Article in Polar Record written by ARCUS staff and PolarTREC alumni educators that shares impacts of participating in a Teacher Research Experience.
Abstract: PolarTREC-Teachers and Researchers Exploring and Collaborating (PolarTREC) has provided the opportunity for over 160 K-12 teachers and informal science educators from the USA to work directly with scientists in the Arctic and the Antarctic. As a Teacher
This mini exhibit explores the science behind climate change and introduces current climate change research to the public. Panels cover the topics of changing climate, ocean acidification and sea level rise, giving examples of how data is collected and current research in these fields. The exhibit also provides websites for further exploring climate change impacts.
Here is a great interview with Dr. Iverson on Iowa Public Radio. He gives an excellent overview of the research, why he has chosen Mulajokull as a location, and the significance of understanding glacial mechanics and movement in light of global climate change.
Read this online interview with PolarTREC teacher Jamie Esler for a snapshot of his cool summer plans. Mr. Esler will be joining polar researchers Dr. Neal Iverson and Dr. Thomas Hooyer, and Scandinavian colleagues, in a remote location of Iceland for three weeks for his PolarTREC Expedition. The team will be conducting research on drumlins, a unique type of glacial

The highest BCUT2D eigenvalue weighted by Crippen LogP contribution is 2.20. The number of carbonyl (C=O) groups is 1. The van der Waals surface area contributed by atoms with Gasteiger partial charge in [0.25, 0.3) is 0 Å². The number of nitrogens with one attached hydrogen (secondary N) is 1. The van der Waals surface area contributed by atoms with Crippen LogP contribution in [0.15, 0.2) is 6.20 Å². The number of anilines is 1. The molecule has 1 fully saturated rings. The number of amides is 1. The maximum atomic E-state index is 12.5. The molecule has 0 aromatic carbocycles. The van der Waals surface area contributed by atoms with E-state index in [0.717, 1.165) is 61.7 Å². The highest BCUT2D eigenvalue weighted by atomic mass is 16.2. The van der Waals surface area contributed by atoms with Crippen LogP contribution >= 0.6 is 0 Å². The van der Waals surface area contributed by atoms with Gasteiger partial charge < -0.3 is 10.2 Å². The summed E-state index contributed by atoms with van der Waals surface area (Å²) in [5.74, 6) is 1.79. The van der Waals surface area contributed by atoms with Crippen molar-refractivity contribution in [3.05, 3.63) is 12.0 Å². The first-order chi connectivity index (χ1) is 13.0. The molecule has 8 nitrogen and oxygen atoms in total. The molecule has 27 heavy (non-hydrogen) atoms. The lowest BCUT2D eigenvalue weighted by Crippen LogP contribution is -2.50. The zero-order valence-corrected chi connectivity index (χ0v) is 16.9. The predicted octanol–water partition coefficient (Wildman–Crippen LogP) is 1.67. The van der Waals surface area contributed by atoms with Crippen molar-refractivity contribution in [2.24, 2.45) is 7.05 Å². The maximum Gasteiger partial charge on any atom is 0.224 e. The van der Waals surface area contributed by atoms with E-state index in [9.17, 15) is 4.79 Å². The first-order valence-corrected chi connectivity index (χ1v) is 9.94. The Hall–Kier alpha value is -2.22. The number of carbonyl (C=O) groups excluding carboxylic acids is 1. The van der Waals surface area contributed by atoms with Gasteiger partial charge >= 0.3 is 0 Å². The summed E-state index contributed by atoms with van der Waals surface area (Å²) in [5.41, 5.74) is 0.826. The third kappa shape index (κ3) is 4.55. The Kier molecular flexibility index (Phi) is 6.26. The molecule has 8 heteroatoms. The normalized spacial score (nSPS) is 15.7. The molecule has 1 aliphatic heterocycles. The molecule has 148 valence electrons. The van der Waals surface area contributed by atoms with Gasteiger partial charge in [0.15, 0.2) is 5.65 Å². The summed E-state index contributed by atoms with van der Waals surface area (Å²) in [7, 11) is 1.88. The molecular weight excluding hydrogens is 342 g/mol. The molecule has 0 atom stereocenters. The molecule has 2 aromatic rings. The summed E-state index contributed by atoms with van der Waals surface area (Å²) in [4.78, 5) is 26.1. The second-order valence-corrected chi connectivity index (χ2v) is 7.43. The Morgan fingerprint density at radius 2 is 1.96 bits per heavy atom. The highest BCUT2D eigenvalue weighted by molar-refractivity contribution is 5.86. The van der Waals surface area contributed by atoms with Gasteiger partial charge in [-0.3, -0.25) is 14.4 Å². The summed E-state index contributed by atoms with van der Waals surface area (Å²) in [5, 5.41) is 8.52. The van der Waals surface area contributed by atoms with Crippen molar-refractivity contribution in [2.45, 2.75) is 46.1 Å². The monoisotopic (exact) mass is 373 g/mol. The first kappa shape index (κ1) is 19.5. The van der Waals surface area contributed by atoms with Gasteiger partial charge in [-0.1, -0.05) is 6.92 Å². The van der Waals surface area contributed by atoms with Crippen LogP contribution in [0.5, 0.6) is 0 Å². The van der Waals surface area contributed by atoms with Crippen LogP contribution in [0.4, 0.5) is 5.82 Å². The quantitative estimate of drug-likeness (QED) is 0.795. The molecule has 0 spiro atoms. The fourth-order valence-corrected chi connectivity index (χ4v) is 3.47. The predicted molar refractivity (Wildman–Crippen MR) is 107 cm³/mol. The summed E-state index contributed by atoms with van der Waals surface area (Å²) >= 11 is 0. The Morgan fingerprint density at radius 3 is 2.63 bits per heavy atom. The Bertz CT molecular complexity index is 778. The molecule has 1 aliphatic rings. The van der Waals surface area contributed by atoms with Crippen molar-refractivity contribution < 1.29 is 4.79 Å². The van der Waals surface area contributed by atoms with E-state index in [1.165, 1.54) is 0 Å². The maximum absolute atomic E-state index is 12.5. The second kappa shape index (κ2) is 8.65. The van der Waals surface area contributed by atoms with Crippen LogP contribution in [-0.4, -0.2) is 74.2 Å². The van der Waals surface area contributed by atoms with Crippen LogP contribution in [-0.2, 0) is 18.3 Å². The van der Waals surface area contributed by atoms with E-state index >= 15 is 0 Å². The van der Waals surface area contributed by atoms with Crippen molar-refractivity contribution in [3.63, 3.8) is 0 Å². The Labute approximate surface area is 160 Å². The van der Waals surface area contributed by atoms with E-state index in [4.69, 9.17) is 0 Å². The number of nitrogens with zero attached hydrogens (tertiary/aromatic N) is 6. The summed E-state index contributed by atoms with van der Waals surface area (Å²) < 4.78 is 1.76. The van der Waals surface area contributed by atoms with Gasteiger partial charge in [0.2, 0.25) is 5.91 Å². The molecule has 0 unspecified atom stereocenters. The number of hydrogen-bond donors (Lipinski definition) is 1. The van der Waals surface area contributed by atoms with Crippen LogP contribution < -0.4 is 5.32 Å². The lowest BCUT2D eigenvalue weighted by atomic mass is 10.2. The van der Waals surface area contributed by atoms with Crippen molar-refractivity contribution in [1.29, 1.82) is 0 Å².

This article and associated video describe the findings of researchers who undertook core drilling at Lake El’gygytgyn, a lake that sits today inside a basin formed by a meteorite that struck the earth 3.6 million years ago. An associated video allows us to hear the enthusiasm and details as researcher Julie Brigham-Grette describes the findings of this remarkable discovery.
This article describes the remarkable efforts of a team of scientists to extract cores from deep under a frozen lake in Siberia, Russia. PolarTREC teacher Tim Martin joined the project which will provide an astounding record of past climates preserved in layers of lake bed sediment. The sediment, withdrawn in cores and shipped to labs in Germany, represents a continuous
This is an online broadcast of Tim Martin being interviewed about his upcoming expedition to Russia. Click the link provided to access the website and to view the broadcast. Here is the online summary of the broadcast:
Greensboro, NC -- Ever wonder what it's like to live and work in minus 40 degree temperatures?
Doctor Julie Brigham-Grette has been researching